Assuming again a sale price of between $7 and $14 pounds for dried harvested hops and a yield of 181 pounds per acre, total sales would yield between $1,267 (at $7 per pound sale price) and $2,534 (at $14 per pound sale price). With annual field, harvest, and farm overhead expense estimates totaling approximately $8,100 per acre and the additional costs of electricity totaling approximately $199, a loss of between -$7,032 (at $7 per pound sale price) and -$5,765 (at $14 per pound sale price) per acre is estimated, excluding the capital investment costs of lamps and their installation.
Hop yield can be increased through use of lights; but the additional costs overwhelm additional profits. Although electricity costs could possibly be reduced if a shorter duration of light interruption could be demonstrated, costs of lamps and their installation alone would still be cost prohibitive.
Myth #6: Hops do not require chilling hours
- Reality, Success, and Challenge #6: Hops may require chilling hours to remain vigorous each year.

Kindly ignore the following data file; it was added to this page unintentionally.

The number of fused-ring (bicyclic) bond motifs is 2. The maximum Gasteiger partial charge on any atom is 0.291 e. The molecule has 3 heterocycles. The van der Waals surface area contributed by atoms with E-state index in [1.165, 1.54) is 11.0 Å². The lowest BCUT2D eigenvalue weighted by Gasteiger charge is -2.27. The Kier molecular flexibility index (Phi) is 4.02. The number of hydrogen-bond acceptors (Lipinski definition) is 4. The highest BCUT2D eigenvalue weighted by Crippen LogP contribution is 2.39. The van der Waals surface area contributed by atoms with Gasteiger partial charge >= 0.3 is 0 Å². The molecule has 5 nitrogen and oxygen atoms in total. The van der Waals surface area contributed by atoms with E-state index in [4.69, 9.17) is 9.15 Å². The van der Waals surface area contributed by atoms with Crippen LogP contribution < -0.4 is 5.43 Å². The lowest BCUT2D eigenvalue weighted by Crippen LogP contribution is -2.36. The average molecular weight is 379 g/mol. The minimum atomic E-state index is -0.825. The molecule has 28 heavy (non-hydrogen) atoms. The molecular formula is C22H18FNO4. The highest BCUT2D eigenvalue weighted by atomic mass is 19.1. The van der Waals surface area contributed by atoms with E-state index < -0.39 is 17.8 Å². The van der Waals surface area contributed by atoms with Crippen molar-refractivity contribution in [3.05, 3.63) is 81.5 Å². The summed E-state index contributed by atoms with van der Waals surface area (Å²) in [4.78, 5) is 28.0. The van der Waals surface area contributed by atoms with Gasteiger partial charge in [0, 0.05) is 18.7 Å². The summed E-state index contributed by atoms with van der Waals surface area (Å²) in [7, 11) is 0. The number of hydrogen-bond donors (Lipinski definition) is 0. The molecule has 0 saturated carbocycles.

Hops thrive in temperate climates with seasonal fluctuations in day length. Temperate climates also mean much colder winters, and conventional wisdom holds that hops require extended hours of temperatures near freezing during winter to remain vigorous each year.
Lack of chilling hours in the warm tropical and subtropical climate of Florida raises concerns about hops’ long-term production potential. Limited research on the influence of chilling hours on hop growth and yield prohibits long-term estimation of hops performance in Florida. Current research efforts are ongoing to determine if cultural practices can simulate chilling hours in hops.
Myth #7: Future potential of hops cultivation in Florida is limited